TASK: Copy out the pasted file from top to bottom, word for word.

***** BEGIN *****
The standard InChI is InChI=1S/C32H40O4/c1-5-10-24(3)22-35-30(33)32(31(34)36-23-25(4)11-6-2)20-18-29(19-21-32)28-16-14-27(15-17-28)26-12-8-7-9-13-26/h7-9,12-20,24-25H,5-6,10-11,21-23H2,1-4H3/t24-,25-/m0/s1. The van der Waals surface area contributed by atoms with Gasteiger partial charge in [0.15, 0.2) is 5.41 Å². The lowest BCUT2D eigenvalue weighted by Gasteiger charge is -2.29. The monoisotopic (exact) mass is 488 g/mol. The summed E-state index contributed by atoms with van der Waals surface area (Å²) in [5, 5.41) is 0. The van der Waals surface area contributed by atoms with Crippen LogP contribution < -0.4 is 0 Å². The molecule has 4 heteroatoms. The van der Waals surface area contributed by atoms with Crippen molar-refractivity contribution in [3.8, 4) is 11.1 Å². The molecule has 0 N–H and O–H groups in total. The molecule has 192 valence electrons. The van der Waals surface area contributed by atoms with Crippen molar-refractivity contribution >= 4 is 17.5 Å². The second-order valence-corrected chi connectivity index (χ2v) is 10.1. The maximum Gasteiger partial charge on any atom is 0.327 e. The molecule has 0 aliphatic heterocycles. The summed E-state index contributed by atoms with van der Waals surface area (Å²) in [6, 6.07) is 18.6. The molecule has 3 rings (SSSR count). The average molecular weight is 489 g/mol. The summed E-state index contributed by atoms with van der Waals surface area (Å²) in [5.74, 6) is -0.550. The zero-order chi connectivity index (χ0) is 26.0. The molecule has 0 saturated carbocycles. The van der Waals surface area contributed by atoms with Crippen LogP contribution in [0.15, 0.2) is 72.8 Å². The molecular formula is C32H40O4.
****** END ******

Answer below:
The standard InChI is InChI=1S/C32H40O4/c1-5-10-24(3)22-35-30(33)32(31(34)36-23-25(4)11-6-2)20-18-29(19-21-32)28-16-14-27(15-17-28)26-12-8-7-9-13-26/h7-9,12-20,24-25H,5-6,10-11,21-23H2,1-4H3/t24-,25-/m0/s1. The van der Waals surface area contributed by atoms with Gasteiger partial charge in [0.15, 0.2) is 5.41 Å². The lowest BCUT2D eigenvalue weighted by Gasteiger charge is -2.29. The monoisotopic (exact) mass is 488 g/mol. The summed E-state index contributed by atoms with van der Waals surface area (Å²) in [5, 5.41) is 0. The van der Waals surface area contributed by atoms with Crippen LogP contribution < -0.4 is 0 Å². The molecule has 4 heteroatoms. The van der Waals surface area contributed by atoms with Crippen molar-refractivity contribution in [3.8, 4) is 11.1 Å². The molecule has 0 N–H and O–H groups in total. The molecule has 192 valence electrons. The van der Waals surface area contributed by atoms with Crippen molar-refractivity contribution >= 4 is 17.5 Å². The second-order valence-corrected chi connectivity index (χ2v) is 10.1. The maximum Gasteiger partial charge on any atom is 0.327 e. The molecule has 0 aliphatic heterocycles. The summed E-state index contributed by atoms with van der Waals surface area (Å²) in [6, 6.07) is 18.6. The molecule has 3 rings (SSSR count). The average molecular weight is 489 g/mol. The summed E-state index contributed by atoms with van der Waals surface area (Å²) in [5.74, 6) is -0.550. The zero-order chi connectivity index (χ0) is 26.0. The molecule has 0 saturated carbocycles. The van der Waals surface area contributed by atoms with Crippen LogP contribution in [0.15, 0.2) is 72.8 Å². The molecular formula is C32H40O4.